Usually, the front page at West Of is reserved for what’s new, crosscutting, and outstanding in West Ashley. Or stuff the other media outlets don’t have the sense to give more coverage.
Not this week, though. This week, the front page and other places throughout this issue are dedicated to an all-local love letter to where we call home.
An array of West Ashleyians, and some St. Andrewsians, agreed to make this issue a Valentine, professing their love for West Ashley.
If it seems a bit indulgent, and self-congratulatory, then drive back to Mt. Pleasant or whatever traffic-snarled peninsular jungle you call home.
Mary Runyon, firecracker and principal at West Ashley High School, and West Ashley resident: “I love West Ashley with a passion; my blood runs purple … People in West Ashley are warm and caring, and there’s so many places to eat, like Manny’s or Ms. Roses or Ichiban … People here are interested in each other, and will truly join in conversation, and it’s not put-on.”
“I really like … no, I really love sitting in my backyard, looking over the Ashley River and watching the sun set,” says city councilman and real estate professional Aubry Alexander. “It’s a feeling at once of being relaxed and being at home, and it’s been home since my family moved here from downtown in the ‘60s … roots, serenity, release … I like that I can walk into any restaurant or grocery store in West Ashley, and I will see someone there I went to elementary school with. It’s the small-town fell; it’s what I like.”
A lifelong resident of West Ashley and graduate of Middleton High, Joe Fischbein still lives here. He is the co-owner of Sesame Burgers & Beer in Citadel Mall, and located his company’s corporate offices in West Ashley: “I feel like we are in the middle of everything, if you want to got to the beach, or James Island, or Johns Island, Folly, Mt. Pleasant, downtown… Downtown, everyone is from somewhere else other than Charleston. Out here in West Ashley, everyone has been here forever.”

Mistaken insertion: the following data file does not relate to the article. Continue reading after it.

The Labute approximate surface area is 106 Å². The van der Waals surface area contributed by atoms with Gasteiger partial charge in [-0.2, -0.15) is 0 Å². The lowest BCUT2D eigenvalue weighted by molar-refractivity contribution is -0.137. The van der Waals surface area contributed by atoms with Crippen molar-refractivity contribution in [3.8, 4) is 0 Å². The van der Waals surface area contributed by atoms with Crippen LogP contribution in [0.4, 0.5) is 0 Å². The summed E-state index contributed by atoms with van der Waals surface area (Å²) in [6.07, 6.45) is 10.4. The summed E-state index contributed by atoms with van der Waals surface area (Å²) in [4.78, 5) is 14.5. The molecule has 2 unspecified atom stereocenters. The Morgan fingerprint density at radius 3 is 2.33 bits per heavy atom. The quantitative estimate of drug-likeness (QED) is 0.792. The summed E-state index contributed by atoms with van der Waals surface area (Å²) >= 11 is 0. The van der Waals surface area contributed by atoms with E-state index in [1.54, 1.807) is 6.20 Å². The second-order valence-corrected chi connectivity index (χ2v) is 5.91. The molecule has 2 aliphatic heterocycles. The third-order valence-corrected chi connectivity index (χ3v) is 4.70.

Semi-retired of late from education, and definitely NOT a pirate, West Ashley resident Tom Hartry says: “Everyone that comes to the house, we take for a walk down the Greenway on the other side of Highway 61, the east side, toward the river. And we take it down to the riverfront, where you have this cool access to views of the Citadel … It’s just a cool little thing about West Ashley a lot of locals don’t know about.”
Chief Mark Schrade
“I can only describe West Ashley as a comfortable fit … lie an old pair of shoes,” says St. Andrew’s Fire Chief Mark Schrade, who is also the current president of the West Ashley-James Island Business Association (WAJIBA) and helped start the St. Andrew’s Firefighters Community Assistance Fund (SAFCAF). He and his wife Karen, who’s the commercial client manager at First Federal Bank on Savannah Highway, moved here from Ohio in 2007. “It meets the recreational and work needs of my wife and I.” Schrade also
Semi-retired from the real estate business, Montez Martin Jr. still helps out as president of the Lowcountry Housing and Economic Development Foundation, meeting for the weekly Aubry Alexander/Colleen Condon morning coffee klatch at Sojourn coffee shop: “West Ashley is an eclectic mixture of people and businesses … Sojourn is a great example, with a small-town general store feel with food equal to what I would expect from a Parisian café. Now, I’ve never been to Paris (laughing) …”
“I grew up here, my wife and I work here, I live here … I live here because the people in West Ashley are very grounded, down-to-earth, and fun,” says Philip Burke, tennis director, St. Andrews Parks & Playground. “I’m grateful but I can’t figure how to say that right. Charleston is a great city, and West Ashley contributes … People here have stayed grounded in the face of Charleston’s explosion — it’s still the place I grew up.”
“This is the best part of Charleston, with real people, not to insult Mt. Pleasant, but real down-to-earth people,” says county councilperson and gleeful rabble-rouser Coleen Condon. “For me, one of the benefits of living in West Ashley is that we are near downtown and North Charleston but not caught up in either of those messes … We’re close to everything, the beach, the city, the interstates…”
“What I love about West Ashley is that we have all these great restaurants and shops, places we can walk to and eat and look at cool stuff,” says12-year-old Maggie Davis, while walking around Ashley Forest with some buddies. “And, still, it feels like everyone knows each other, like a small town. I love it.”